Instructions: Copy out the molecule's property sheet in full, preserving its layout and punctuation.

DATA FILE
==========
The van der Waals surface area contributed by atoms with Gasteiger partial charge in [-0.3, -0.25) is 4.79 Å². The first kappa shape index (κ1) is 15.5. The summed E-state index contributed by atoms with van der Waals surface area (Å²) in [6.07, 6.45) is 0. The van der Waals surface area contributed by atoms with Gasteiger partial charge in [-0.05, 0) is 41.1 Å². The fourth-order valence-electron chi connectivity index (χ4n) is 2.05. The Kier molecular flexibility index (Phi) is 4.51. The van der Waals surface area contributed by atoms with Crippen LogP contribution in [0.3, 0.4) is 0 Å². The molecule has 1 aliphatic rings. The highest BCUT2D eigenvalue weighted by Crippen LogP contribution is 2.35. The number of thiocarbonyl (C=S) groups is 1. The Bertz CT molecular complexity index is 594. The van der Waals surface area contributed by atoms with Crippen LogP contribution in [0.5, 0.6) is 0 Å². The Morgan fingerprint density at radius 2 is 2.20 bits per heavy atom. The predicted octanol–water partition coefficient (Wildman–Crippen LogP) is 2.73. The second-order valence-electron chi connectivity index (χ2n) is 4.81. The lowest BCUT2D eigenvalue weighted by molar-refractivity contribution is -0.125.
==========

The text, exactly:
The van der Waals surface area contributed by atoms with Gasteiger partial charge in [-0.3, -0.25) is 4.79 Å². The first kappa shape index (κ1) is 15.5. The summed E-state index contributed by atoms with van der Waals surface area (Å²) in [6.07, 6.45) is 0. The van der Waals surface area contributed by atoms with Gasteiger partial charge in [-0.05, 0) is 41.1 Å². The fourth-order valence-electron chi connectivity index (χ4n) is 2.05. The Kier molecular flexibility index (Phi) is 4.51. The van der Waals surface area contributed by atoms with Crippen LogP contribution in [0.3, 0.4) is 0 Å². The molecule has 1 aliphatic rings. The highest BCUT2D eigenvalue weighted by Crippen LogP contribution is 2.35. The number of thiocarbonyl (C=S) groups is 1. The Bertz CT molecular complexity index is 594. The van der Waals surface area contributed by atoms with Crippen LogP contribution in [0.5, 0.6) is 0 Å². The Morgan fingerprint density at radius 2 is 2.20 bits per heavy atom. The predicted octanol–water partition coefficient (Wildman–Crippen LogP) is 2.73. The second-order valence-electron chi connectivity index (χ2n) is 4.81. The lowest BCUT2D eigenvalue weighted by molar-refractivity contribution is -0.125.